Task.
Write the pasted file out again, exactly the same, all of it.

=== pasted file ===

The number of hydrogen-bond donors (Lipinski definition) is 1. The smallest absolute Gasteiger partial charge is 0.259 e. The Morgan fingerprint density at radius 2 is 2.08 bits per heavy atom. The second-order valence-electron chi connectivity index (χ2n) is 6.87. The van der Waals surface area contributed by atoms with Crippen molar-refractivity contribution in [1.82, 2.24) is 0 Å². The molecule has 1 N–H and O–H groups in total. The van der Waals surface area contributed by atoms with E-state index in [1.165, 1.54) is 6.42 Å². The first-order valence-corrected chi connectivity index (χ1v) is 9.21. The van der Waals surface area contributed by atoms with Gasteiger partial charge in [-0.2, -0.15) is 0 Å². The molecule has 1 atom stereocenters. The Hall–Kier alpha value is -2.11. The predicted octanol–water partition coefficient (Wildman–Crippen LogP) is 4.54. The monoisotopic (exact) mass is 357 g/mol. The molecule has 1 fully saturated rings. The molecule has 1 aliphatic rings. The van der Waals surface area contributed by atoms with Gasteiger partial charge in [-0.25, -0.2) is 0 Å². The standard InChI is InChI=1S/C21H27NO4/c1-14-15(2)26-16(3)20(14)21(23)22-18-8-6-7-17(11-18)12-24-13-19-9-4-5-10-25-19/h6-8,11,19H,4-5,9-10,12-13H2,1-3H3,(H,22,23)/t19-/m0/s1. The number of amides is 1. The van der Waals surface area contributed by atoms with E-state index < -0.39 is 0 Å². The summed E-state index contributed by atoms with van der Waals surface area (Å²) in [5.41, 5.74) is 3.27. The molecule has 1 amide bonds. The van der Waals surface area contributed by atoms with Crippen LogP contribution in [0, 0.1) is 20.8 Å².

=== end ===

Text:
The number of hydrogen-bond donors (Lipinski definition) is 1. The smallest absolute Gasteiger partial charge is 0.259 e. The Morgan fingerprint density at radius 2 is 2.08 bits per heavy atom. The second-order valence-electron chi connectivity index (χ2n) is 6.87. The van der Waals surface area contributed by atoms with Crippen molar-refractivity contribution in [1.82, 2.24) is 0 Å². The molecule has 1 N–H and O–H groups in total. The van der Waals surface area contributed by atoms with E-state index in [1.165, 1.54) is 6.42 Å². The first-order valence-corrected chi connectivity index (χ1v) is 9.21. The van der Waals surface area contributed by atoms with Gasteiger partial charge in [-0.2, -0.15) is 0 Å². The molecule has 1 atom stereocenters. The Hall–Kier alpha value is -2.11. The predicted octanol–water partition coefficient (Wildman–Crippen LogP) is 4.54. The monoisotopic (exact) mass is 357 g/mol. The molecule has 1 fully saturated rings. The molecule has 1 aliphatic rings. The van der Waals surface area contributed by atoms with Gasteiger partial charge in [-0.25, -0.2) is 0 Å². The standard InChI is InChI=1S/C21H27NO4/c1-14-15(2)26-16(3)20(14)21(23)22-18-8-6-7-17(11-18)12-24-13-19-9-4-5-10-25-19/h6-8,11,19H,4-5,9-10,12-13H2,1-3H3,(H,22,23)/t19-/m0/s1. The number of amides is 1. The van der Waals surface area contributed by atoms with E-state index < -0.39 is 0 Å². The summed E-state index contributed by atoms with van der Waals surface area (Å²) in [5.41, 5.74) is 3.27. The molecule has 1 amide bonds. The van der Waals surface area contributed by atoms with Crippen LogP contribution in [0, 0.1) is 20.8 Å².